The first time I saw Pittsburgh I knew I would leave her. She could be cold, nebby, and casually racist, but really, it was me. With so much out there to see in this world, I've never entertained the idea of being tied down to any one city. I've never had a car note, a mortgage, or a desire to settle down. While I appreciate the homes others have fashioned for themselves, I'm not quite ready for a long-term commitment. I have an ongoing joke of a New Year's resolution: all new mistakes. It's a way to remind myself to take chances, explore new territory, learn to dig deeper. It's a call to say yes to opportunities and have a sense of humor when things go awry.
As a young girl, I remember sitting in a dark theater watching Indiana Jones and The Last Crusade. I wanted to be just like Indy. I was captivated by the sight of Petra, a city carved into the mountainside; enchanted by the canals and footbridges of Venice. I wanted to explore ancient catacombs, ride a motorcycle through the countryside. I also hate Nazis (but I'm not afraid of snakes).
The Desert View Watchtower was designed by architect Mary Colter, who also designed several other buildings within Grand Canyon National Park. The Tower was completed in 1932. On May 27, 1987, it was designated a National Historic Landmark as part of a collective nomination of Mary Colter's buildings.
If the Instagram feeds of every attractive, young #wanderluster are to be believed, there isn't anything more invigorating than traveling with a partner. Exploring the world as a twosome can certainly be gratifying, but there's a reason why everyone has a vacation breakup story. With hours spent standing in lines, lugging bags, and navigating unfamiliar territory, it's no wonder traveling is said to be a good determiner of a couple's compatibility (or combativity). Sharing a single car for a sixty-day stretch can be too much proximity for two people when things are going to plan. When both parties are being pushed outside of their comfort zones, a shitshow or two is inevitable.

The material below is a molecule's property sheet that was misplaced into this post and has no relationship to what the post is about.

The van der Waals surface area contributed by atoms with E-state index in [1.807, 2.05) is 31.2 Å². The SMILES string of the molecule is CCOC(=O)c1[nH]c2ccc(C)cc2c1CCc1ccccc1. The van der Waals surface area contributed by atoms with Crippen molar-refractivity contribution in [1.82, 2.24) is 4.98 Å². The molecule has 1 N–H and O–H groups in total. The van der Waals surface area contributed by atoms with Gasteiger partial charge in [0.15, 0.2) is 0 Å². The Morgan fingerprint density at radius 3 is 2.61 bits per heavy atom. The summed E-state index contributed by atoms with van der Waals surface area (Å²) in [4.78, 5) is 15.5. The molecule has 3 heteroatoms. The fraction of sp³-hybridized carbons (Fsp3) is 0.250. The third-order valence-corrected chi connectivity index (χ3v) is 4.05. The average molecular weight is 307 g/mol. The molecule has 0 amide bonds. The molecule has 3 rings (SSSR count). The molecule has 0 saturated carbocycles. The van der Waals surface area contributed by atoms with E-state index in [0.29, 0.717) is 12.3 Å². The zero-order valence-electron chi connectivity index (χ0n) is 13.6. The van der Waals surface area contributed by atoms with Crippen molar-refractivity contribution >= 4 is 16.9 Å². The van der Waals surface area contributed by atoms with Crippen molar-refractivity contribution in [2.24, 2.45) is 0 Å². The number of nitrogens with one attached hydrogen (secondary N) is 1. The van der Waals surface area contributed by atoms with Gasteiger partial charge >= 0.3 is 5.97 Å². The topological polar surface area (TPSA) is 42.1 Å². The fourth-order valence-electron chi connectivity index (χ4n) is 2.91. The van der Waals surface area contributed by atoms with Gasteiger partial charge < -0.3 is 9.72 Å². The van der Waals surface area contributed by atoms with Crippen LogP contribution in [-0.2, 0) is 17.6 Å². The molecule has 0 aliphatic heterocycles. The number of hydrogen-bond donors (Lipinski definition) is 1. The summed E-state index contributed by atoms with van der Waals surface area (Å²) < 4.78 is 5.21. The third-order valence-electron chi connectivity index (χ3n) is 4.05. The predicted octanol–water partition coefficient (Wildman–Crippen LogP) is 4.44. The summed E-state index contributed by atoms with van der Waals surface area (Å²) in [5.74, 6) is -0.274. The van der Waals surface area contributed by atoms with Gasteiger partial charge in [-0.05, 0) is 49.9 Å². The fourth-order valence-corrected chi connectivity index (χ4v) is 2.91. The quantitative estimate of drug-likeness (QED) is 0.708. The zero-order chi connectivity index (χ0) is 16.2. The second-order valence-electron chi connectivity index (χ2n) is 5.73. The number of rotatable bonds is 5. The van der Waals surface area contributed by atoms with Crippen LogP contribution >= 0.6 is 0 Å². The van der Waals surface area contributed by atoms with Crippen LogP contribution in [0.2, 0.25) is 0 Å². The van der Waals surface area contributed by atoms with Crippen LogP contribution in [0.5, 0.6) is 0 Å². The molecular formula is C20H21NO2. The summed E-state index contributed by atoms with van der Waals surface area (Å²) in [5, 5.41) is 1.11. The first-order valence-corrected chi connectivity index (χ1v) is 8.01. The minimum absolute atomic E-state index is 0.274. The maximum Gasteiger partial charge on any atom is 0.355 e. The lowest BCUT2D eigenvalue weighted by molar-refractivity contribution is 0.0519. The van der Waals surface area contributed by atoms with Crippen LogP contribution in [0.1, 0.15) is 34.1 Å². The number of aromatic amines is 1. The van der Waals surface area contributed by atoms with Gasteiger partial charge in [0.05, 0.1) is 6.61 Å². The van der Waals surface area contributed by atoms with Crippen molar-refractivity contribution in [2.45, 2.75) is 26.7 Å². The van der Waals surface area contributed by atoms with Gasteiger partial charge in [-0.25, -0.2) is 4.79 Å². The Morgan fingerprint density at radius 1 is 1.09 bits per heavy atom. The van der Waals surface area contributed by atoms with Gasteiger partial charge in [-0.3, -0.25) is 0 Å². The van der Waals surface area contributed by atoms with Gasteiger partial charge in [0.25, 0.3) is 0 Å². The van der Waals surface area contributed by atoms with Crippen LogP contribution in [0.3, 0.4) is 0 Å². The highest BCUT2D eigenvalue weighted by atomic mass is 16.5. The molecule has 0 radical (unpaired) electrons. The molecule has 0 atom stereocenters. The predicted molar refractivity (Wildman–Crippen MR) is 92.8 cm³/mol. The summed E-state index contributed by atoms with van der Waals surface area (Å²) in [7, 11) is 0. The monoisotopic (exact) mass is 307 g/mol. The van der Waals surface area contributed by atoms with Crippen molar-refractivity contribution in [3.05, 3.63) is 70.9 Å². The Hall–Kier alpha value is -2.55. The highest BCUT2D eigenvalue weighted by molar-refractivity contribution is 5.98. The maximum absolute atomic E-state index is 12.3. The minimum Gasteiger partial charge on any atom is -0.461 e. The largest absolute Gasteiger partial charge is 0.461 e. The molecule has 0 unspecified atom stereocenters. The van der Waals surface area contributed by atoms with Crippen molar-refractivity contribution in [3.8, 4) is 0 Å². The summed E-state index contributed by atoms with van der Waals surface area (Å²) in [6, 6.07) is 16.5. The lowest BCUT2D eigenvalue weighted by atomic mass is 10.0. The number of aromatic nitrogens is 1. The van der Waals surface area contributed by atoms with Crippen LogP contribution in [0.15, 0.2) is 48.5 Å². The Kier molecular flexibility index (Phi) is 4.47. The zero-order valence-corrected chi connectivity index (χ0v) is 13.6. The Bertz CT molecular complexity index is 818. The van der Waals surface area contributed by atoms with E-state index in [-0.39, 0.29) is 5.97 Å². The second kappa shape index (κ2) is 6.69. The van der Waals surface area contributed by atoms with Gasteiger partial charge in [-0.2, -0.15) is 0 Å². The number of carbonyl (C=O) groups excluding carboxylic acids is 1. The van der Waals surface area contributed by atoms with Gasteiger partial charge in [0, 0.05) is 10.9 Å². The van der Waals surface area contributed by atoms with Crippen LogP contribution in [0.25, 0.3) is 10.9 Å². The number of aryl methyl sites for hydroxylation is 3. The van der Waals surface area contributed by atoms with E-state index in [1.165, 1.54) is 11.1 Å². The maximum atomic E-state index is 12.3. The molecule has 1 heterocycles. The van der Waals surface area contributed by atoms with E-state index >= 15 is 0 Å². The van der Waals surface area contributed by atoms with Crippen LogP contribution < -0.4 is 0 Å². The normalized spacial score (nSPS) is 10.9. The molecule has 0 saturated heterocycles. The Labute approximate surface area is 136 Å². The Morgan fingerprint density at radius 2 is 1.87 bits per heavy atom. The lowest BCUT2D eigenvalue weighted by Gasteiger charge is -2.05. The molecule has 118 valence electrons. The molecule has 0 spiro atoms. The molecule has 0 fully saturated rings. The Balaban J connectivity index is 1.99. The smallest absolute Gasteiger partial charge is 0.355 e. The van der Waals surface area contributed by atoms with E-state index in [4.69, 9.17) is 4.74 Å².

Markers pointed out soaptree yucca and a Mexican orange bush on the way to the ruins of a Butterfield Stagecoach Station. One had a quote from celebrated Pittsburgh author and environmentalist Rachel Carson, and it felt like providence seeing her words as we began our journey into untamed lands. Red-tailed hawks swooped low overhead, barely visible through opaque fog. Our hair and clothes collected tiny droplets. The worsening weather insured we were not going to be hiking up any peaks. "Whenever we destroy beauty, or whenever we substitute something man-made and artificial for a natural feature of the earth, we have retarded some part of our spiritual growth."